JOURNAL ARTICLE
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Successful prevention of tunneled central catheter infection by antibiotic lock therapy using cefazolin and gentamicin.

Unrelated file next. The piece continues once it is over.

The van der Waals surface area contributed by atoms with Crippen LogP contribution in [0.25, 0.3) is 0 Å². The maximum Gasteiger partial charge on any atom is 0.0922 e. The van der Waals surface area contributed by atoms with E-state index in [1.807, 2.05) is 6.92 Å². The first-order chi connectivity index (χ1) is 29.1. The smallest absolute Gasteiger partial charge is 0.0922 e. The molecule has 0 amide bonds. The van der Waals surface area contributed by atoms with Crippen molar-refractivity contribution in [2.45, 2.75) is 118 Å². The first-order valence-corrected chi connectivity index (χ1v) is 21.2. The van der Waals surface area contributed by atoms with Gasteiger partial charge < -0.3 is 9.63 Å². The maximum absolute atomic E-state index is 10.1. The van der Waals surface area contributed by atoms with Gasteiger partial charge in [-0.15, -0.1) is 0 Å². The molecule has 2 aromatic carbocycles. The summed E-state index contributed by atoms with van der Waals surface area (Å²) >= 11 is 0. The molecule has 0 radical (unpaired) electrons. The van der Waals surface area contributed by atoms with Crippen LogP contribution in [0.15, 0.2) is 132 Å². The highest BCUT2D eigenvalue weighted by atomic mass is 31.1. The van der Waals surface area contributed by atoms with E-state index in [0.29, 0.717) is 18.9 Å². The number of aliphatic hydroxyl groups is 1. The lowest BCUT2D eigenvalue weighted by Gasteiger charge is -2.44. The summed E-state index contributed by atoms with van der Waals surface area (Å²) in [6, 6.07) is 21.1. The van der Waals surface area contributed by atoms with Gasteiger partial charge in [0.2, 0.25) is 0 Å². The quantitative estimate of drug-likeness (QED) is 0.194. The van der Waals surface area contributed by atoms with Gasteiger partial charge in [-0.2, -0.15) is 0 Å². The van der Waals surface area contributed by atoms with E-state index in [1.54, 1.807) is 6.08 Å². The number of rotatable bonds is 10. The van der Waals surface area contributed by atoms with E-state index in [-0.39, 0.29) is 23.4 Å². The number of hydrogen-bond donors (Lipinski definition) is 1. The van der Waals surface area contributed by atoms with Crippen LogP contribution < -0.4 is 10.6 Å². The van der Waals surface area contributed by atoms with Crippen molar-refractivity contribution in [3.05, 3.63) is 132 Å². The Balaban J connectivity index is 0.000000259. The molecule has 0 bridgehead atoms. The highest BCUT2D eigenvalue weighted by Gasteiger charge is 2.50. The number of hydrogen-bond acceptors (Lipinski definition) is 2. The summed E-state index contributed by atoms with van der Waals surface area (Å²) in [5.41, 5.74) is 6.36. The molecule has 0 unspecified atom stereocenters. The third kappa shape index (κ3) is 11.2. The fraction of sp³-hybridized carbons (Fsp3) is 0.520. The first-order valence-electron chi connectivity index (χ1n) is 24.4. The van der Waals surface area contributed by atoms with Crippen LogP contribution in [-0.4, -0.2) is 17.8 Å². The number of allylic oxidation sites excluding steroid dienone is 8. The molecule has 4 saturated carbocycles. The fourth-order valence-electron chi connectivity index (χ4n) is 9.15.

Catheter-related bacteremia (CRB) is one of the various complications related to hemodialysis (HD). As a result of this high rate of infection, the antibiotic lock technique (ALT) has been recommended to prevent CRB. However, adverse effects of ALT such as increased emergence of strains resistant to antibiotics and increased mechanical dysfunction catheter were poorly evaluated. We prospectively evaluated the efficacy of catheter-restricted filling using an antibiotic lock solution in preventing CRB. A total of 233 HD patients requiring 325 new tunneled catheters while waiting for placement and maturation of an arteriovenous fistula or graft were enrolled in this study. Patients with a tunneled catheter were assigned to receive either an antibiotic-heparin lock solution (antibiotic group: cefazolin 10 mg/ml, gentamicin 5 mg/ml, heparin 1,000 U/ml) or a heparin lock solution (no-antibiotic group: heparin 1,000 U/ml) as a catheter lock solution during the interdialytic period. The present study aimed to assess the efficacy of ALT using cefazolin and gentamicin in reducing CRB in patients undergoing HD with tunneled central catheter and to identify its adverse effects. CRB developed in 32.4 % of patients in the no-antibiotic group and in 13.1 % of patients in the antibiotic group. CRB rates per 1,000 catheter-days were 0.57 in the antibiotic group versus 1.74 in the no-antibiotic group (p < 0.0001). Kaplan-Meier analysis also showed that mean CRB-free catheter survival was significantly higher in the antibiotic group than in the no-antibiotic group (log-rank statistic 17.62, p < 0.0001). There was statistically significant difference between the two groups in causative organisms of CRB, with predominance of negative culture in both groups, but this prevalence was higher in ALT group (57.9 vs 90.1 %, p < 0.0001), and the two groups also were different in prevalence of gram-positive bacteria as causing organisms (ALT group 21.05 vs = 0 % in control group, p < 0.0001). There was no statistically significant difference between the two groups in drug-resistant germs. There were statistically significant differences between the two groups in the catheter removal causes, with higher rate of infectious cause in control group (12.32 vs 2.22 %, p < 0.0001) and mechanical cause in ALT group (28.26 vs 37.78 %, p < 0.0001). The results suggest that ALT may be a beneficial means of reducing the CRB rate in HD patients with tunneled catheter, without association between ALT and emergence of strains resistant. However, mechanical complications were more prevalent in antibiotic group. Further studies are required to determine the optimal drug regimen, concentrations for ALT, and its adverse effects.

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